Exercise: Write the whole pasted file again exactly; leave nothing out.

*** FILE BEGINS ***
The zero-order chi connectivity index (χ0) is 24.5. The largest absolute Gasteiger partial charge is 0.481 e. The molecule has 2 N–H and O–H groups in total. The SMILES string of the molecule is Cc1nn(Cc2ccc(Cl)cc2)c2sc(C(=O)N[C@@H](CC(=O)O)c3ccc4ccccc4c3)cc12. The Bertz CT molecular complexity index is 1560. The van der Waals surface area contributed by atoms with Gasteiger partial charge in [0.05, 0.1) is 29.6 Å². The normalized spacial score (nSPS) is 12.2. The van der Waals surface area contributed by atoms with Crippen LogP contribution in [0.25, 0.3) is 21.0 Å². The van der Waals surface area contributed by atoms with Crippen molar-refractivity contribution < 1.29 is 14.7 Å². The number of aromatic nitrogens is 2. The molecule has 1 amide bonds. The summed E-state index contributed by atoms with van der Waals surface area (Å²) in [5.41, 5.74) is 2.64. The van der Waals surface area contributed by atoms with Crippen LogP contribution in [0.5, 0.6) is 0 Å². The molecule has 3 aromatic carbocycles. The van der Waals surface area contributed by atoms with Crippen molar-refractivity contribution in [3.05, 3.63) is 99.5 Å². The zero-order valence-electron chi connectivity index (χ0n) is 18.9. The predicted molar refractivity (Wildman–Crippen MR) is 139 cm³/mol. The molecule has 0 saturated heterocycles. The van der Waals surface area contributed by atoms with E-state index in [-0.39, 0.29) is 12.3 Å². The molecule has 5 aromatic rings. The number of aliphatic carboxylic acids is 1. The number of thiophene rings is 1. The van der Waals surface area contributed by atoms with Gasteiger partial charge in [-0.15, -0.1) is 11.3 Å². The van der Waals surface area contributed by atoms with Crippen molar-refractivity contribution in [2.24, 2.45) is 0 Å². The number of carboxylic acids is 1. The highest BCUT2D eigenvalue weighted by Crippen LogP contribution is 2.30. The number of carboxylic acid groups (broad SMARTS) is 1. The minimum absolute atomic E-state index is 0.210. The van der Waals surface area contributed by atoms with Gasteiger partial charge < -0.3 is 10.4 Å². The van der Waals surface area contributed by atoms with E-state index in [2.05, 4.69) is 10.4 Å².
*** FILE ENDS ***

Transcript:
The zero-order chi connectivity index (χ0) is 24.5. The largest absolute Gasteiger partial charge is 0.481 e. The molecule has 2 N–H and O–H groups in total. The SMILES string of the molecule is Cc1nn(Cc2ccc(Cl)cc2)c2sc(C(=O)N[C@@H](CC(=O)O)c3ccc4ccccc4c3)cc12. The Bertz CT molecular complexity index is 1560. The van der Waals surface area contributed by atoms with Gasteiger partial charge in [0.05, 0.1) is 29.6 Å². The normalized spacial score (nSPS) is 12.2. The van der Waals surface area contributed by atoms with Crippen LogP contribution in [0.25, 0.3) is 21.0 Å². The van der Waals surface area contributed by atoms with Crippen molar-refractivity contribution < 1.29 is 14.7 Å². The number of aromatic nitrogens is 2. The molecule has 1 amide bonds. The summed E-state index contributed by atoms with van der Waals surface area (Å²) in [5.41, 5.74) is 2.64. The van der Waals surface area contributed by atoms with Crippen LogP contribution in [0.5, 0.6) is 0 Å². The molecule has 3 aromatic carbocycles. The van der Waals surface area contributed by atoms with Crippen molar-refractivity contribution in [3.05, 3.63) is 99.5 Å². The zero-order valence-electron chi connectivity index (χ0n) is 18.9. The predicted molar refractivity (Wildman–Crippen MR) is 139 cm³/mol. The molecule has 0 saturated heterocycles. The van der Waals surface area contributed by atoms with E-state index in [-0.39, 0.29) is 12.3 Å². The molecule has 5 aromatic rings. The number of aliphatic carboxylic acids is 1. The number of thiophene rings is 1. The van der Waals surface area contributed by atoms with Gasteiger partial charge in [-0.15, -0.1) is 11.3 Å². The van der Waals surface area contributed by atoms with Crippen molar-refractivity contribution in [2.24, 2.45) is 0 Å². The number of carboxylic acids is 1. The highest BCUT2D eigenvalue weighted by Crippen LogP contribution is 2.30. The number of carboxylic acid groups (broad SMARTS) is 1. The minimum absolute atomic E-state index is 0.210. The van der Waals surface area contributed by atoms with Gasteiger partial charge < -0.3 is 10.4 Å². The van der Waals surface area contributed by atoms with E-state index in [2.05, 4.69) is 10.4 Å².